Fast Attack Craft 558.

It was late afternoon when we anchored off Ba Wel Island and celebratory champagne was served to the guests.

Arrival off Ba Wel Island.

Our first visit ashore on Ba Wel Island

Our trailing dinghy was hauled alongside on the port side and the guests prepared for the first of many disembarcations in order to be ferried to a nearby deserted white sand beach. Whilst the other guests enjoyed a cooling swim in the tranquil water, I contented myself with beachcombing. All the time, fishing vessels were anchoring offshore apparently for the night, some in companiable groups side-by-side, some individually. We then returned to 'Meta IV' for a splendid dinner prepared by our Thai lady cook before retiring for our first night afloat.

Related posts

A report on the following day on 'Meta IV' is here.

All my posts on my trip to Myanmar in 2016 can be found here.

My pictures

Pictures in this article can be viewed uncropped by clicking on the image. To view in other resolutions or download, select from the albums below:-

Yangon - Dawei - Kawthaung by air.
Around Kawthaung.
Sailing Vessel 'Meta IV'.
Sailing from Kawthaung to Ba Wel Island.

All my pictures taken on my trip to Burma in 2016 are in the collection Burma, 2016.

[Minor corrections: 8-Jul-2016]

Friday, 24 June 2016

Thazi - Kalaw (part 2)

On Wednesday, 4th May 2016 I travelled on the 7.00 a.m. train from Thazi to Kalaw. The first four hours of the journey, including the first 'Zig-Zag' are described here. Now read on ...

As we continued towards Kalaw from the upper junction of Zit Zat Reverse (A), I looked back along the train and saw the 'downhill direction' fixed distant signal for the upper junction, with its arm extended the 'wrong' way.

'Downhill direction' fixed distant signal for the 'Zit Zat' upper junction, with its arm extended the 'wrong' way.

We passed a series of ungated, minor road crossings. Approaching each crossing, the driver sounded the locomotive horn. The train passed another village of bamboo houses. The back yards of these houses had enclosing fences close to the railway with a back gate opening onto the track. I noticed one house with an gateway covered in masses of beautiful pink flowers but with no actual gate.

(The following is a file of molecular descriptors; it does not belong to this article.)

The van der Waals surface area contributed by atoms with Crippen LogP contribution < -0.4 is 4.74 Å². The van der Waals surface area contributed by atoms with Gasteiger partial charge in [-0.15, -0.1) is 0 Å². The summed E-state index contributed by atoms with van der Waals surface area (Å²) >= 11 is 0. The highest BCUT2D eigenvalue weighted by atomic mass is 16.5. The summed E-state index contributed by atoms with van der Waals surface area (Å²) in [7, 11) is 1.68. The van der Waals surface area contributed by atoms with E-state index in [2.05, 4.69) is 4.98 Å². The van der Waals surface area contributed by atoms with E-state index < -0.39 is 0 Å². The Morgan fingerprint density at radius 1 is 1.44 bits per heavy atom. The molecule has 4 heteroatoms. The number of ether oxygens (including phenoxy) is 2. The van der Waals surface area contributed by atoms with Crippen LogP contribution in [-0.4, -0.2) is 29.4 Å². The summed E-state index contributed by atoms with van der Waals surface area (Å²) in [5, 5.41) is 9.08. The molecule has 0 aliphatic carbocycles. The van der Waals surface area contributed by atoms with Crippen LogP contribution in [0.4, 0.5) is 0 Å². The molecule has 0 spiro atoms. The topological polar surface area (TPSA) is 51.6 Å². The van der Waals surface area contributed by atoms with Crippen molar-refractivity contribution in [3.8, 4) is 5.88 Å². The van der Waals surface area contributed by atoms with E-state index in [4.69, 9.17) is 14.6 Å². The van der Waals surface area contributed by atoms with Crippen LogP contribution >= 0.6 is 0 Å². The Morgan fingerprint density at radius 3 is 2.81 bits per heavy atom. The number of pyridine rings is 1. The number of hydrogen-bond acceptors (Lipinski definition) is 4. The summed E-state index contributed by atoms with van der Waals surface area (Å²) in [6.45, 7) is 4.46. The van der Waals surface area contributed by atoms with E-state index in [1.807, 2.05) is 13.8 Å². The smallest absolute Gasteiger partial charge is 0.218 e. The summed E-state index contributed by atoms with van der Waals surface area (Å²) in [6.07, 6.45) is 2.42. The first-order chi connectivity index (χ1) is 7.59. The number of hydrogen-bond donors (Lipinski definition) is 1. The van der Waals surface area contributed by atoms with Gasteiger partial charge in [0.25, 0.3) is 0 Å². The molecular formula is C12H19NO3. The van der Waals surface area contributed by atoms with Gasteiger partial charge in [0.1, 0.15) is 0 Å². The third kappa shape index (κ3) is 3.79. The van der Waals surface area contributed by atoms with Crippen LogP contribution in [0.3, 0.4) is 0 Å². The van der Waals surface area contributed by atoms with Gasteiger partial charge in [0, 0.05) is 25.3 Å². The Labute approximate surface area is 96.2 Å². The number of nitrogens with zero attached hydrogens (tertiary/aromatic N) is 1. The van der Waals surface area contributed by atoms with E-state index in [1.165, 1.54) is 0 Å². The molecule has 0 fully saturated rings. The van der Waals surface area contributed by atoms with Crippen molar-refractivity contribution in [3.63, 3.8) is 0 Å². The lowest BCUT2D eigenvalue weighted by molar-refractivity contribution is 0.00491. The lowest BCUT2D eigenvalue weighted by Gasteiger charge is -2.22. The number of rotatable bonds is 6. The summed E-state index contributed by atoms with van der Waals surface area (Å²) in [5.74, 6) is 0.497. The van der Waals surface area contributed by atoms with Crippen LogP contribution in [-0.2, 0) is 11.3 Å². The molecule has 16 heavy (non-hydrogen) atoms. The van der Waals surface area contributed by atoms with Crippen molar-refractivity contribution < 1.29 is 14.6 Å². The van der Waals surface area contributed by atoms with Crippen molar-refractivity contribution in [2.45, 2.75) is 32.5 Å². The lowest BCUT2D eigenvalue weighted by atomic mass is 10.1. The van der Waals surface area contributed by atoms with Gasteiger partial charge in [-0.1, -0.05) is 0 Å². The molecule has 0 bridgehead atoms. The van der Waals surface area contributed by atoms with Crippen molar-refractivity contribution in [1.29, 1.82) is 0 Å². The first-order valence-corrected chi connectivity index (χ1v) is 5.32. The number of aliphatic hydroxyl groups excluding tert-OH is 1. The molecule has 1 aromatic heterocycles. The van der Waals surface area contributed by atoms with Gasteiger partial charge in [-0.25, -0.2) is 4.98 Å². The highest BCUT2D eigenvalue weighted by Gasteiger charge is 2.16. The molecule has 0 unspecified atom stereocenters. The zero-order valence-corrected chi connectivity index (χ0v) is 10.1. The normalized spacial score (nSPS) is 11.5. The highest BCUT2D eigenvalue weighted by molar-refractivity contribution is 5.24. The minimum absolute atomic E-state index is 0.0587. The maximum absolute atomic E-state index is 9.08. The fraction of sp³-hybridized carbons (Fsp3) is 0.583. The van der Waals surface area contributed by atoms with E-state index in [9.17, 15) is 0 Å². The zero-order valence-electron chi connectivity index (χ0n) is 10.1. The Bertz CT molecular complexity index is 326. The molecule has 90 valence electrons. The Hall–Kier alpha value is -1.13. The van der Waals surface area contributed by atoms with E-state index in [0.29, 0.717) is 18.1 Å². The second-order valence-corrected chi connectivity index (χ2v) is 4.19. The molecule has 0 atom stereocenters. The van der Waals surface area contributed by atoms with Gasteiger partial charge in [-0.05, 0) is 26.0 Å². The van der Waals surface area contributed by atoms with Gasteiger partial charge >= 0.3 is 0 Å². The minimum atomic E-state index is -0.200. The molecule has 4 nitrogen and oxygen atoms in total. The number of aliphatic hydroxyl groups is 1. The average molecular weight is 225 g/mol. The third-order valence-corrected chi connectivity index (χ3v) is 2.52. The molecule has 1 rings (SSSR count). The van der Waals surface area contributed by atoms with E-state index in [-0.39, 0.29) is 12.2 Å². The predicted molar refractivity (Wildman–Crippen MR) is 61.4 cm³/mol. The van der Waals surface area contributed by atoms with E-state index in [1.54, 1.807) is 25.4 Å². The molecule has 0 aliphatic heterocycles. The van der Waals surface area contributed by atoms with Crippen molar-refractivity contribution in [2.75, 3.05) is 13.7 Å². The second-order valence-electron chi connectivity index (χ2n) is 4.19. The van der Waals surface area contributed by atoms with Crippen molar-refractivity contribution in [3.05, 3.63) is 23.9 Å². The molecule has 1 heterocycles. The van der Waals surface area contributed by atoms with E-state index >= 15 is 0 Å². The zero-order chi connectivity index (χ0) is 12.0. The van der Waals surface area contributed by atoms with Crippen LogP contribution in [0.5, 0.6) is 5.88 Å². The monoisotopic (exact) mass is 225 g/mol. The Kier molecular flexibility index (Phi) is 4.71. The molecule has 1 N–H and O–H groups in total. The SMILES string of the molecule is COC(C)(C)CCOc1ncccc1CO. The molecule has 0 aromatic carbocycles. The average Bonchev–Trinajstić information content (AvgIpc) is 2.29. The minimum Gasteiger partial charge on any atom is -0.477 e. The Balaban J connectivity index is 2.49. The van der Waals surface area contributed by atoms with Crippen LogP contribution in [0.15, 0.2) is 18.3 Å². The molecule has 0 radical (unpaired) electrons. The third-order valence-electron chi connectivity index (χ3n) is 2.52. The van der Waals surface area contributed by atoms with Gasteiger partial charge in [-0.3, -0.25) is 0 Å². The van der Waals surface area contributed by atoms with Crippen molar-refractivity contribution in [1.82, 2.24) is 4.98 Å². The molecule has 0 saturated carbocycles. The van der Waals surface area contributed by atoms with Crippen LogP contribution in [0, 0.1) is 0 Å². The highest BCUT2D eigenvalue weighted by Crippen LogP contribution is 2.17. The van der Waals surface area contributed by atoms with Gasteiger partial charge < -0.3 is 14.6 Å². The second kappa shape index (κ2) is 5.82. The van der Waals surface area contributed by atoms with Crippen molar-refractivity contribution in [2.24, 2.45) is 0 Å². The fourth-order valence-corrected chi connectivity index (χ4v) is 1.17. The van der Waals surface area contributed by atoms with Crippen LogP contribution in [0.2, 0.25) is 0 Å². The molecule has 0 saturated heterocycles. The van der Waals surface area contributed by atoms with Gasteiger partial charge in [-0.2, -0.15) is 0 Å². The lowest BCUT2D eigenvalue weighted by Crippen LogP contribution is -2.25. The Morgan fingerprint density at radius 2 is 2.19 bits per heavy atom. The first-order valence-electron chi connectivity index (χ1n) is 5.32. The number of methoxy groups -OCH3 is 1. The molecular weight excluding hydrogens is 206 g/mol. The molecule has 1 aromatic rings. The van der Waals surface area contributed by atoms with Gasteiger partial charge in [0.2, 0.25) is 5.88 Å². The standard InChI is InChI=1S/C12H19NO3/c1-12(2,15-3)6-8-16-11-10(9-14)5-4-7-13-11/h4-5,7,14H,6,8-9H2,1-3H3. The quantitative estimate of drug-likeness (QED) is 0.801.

The meals served at stalls on stations or by vendors travelling on the train are served in expanded polystyrene boxes. I'm afraid that, in general, the Myanmar people have no concept of 'litter' so, once the food is consumed, the plastic box is flung from the open window of the train. For some reason, it appeared that certain lengths of trackside passing through shallow cuttings seemed to be unattractively festooned with lots of cast-off boxes. I didn't notice the same concentrations of boxes when views across the mountains were available.

View of mountains as we approach Hkway Yok.

Twenty minutes after leaving the first Zig-Zag we passed a home signal (maintained at danger) and stopped at the second Zig-Zag station, named Hkwye Yok. The facilities were similar to those at the previous Zig-Zag station (but without the 'scissors' crossover). The line from Kalaw converged on our right at a turnout, then re-divided into a platform line on our left (which my train took) and a parallel siding. There was a similar proliferation of signals and an elevated ground frame beyond the end of the platform. As we slowly pulled down the platform, a growling on the right alerted me to a descending train waiting in the parallel siding - a unidentified Bo-Bo-Bo in red white and blue livery at the head of a train of empty, air-braked bogie ballast hoppers.

Hkway Yok Zig-Zag Lower Station, with an empty ballast train waiting to descend.

A row of food stalls lined the platform and ladies selling fruit, balanced on metal trays carried on the head, patrolled the length of the platform.

Hkway Yok station platform.

A loud 'clank' from the opposite side of the train indicated that the ballast train was restarting its descent. After a few minutes, the points had been reset and we continued our ascent, with our locomotive propelling from the rear as far as the upper junction of the zig-zag.